LONDON (Reuters) - Former Arsenal defender Sol Campbell is to work in the England Under-21’s coaching setup as part of the Football Association’s drive to increase opportunities for black, Asian, minority ethnic (BAME) coaches in all levels of the national team.
Campbell, who has criticised the lack of top-level management openings for himself and other BAME coaches, will work with England U21 manager Aidy Boothroyd in November, the FA said in a statement on Wednesday.
“I’ve accepted to go with England Under-21s with Aidy Boothroyd,” the 44-year-old former England international told talkSPORT.
“It’s for the friendlies against Germany at home and Italy away. For me, what’s happening there is great.”
Former Wolverhampton Wanderers manager Terry Connor will also work with the U21s for this month’s Euro 2019 qualifiers against Andorra and Scotland. England only need a point to secure their place at next year’s tournament.
England’s governing body also announced that as part of their inclusion strategy, titled ‘In Pursuit of Progress’, Brighton & Hove Albion’s first team coach Paul Nevin will join Gareth Southgate’s senior staff for matches against the United States and Croatia at Wembley next month.
The strategy, launched in August, aims to provide opportunities around gender and ethnicity across all age groups of the men’s and women’s England teams.
Its creation followed fierce criticism of the FA’s lack of diversity, particularly from former non-executive director and board member Heather Rabbatts who stood down last year citing a lack of progress on the issue.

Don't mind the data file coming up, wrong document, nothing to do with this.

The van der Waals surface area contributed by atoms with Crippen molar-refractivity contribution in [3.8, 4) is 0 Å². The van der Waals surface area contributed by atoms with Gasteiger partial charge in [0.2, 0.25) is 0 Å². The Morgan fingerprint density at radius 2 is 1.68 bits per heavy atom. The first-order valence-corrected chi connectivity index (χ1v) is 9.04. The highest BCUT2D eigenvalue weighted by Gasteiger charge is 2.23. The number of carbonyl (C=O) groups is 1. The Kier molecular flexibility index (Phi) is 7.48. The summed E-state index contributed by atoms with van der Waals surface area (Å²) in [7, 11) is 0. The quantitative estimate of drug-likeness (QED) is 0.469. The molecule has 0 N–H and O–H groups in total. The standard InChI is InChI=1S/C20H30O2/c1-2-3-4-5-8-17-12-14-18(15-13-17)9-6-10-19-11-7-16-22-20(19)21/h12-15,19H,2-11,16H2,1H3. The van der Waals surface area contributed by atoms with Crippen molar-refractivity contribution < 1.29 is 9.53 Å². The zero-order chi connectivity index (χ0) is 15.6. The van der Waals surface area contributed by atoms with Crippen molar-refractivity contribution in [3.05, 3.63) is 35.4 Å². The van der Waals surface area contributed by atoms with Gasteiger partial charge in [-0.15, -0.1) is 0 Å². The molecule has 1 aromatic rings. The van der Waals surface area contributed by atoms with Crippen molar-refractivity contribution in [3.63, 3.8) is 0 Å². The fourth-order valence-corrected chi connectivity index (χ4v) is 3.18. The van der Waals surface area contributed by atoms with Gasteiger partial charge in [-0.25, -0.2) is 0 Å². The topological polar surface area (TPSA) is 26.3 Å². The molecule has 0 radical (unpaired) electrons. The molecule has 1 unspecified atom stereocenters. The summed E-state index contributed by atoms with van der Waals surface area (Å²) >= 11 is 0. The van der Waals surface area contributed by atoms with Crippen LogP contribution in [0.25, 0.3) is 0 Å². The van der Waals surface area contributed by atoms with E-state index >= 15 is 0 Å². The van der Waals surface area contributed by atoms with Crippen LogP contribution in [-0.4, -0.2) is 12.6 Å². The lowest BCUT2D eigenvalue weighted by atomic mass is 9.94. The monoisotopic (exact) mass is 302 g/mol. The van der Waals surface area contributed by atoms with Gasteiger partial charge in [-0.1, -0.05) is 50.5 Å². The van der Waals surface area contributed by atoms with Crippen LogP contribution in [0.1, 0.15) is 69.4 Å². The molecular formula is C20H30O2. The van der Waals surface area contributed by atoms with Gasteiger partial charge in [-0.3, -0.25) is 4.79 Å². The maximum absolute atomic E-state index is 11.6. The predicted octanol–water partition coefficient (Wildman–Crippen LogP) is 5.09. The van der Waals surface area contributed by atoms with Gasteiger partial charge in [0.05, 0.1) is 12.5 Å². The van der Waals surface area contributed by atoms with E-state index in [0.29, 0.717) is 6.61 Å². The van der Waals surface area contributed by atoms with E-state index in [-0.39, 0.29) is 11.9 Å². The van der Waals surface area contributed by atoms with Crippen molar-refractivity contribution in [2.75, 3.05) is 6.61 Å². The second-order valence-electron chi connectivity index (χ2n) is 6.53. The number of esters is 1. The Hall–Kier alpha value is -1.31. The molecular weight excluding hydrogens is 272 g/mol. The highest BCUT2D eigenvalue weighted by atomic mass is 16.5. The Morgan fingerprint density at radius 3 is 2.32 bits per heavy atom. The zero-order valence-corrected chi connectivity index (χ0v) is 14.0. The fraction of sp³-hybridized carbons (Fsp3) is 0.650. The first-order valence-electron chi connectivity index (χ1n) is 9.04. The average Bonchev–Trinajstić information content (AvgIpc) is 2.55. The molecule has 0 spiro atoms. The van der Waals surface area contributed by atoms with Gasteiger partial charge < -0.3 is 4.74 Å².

“While we recognise English football has a long way to go in boosting diversity across our coaching community, this is a step in the right direction,” FA technical director Dan Ashworth said.
“There are a lot of talented coaches who just need the opportunity. I am particularly pleased we have been able to put together a programme that will allow them the flexibility to come in and work at St. George’s Park when their schedules permit.”
Nevin said he was “absolutely delighted” to get the call to work with Southgate’s England squad, who reached the semi-finals of the World Cup in Russia earlier this year.
“I’m aware of the need to give opportunities to the quality BAME coaches out there and I think The FA are leading the way on that,” Nevin said.
“Sometimes it’s easier to give that exposure to coaches at the younger age groups, but to do it at the very highest level in that environment speaks volumes about how serious The FA takes the issues of giving BAME coaches opportunities.”
The FA added that positions would be announced in the near future in the women’s teams. They will also commit to ensuring at least one BAME candidate will be interviewed for every role, providing they meet the selection criteria.
Reporting by Christian Radnedge; Editing by Louise Heavens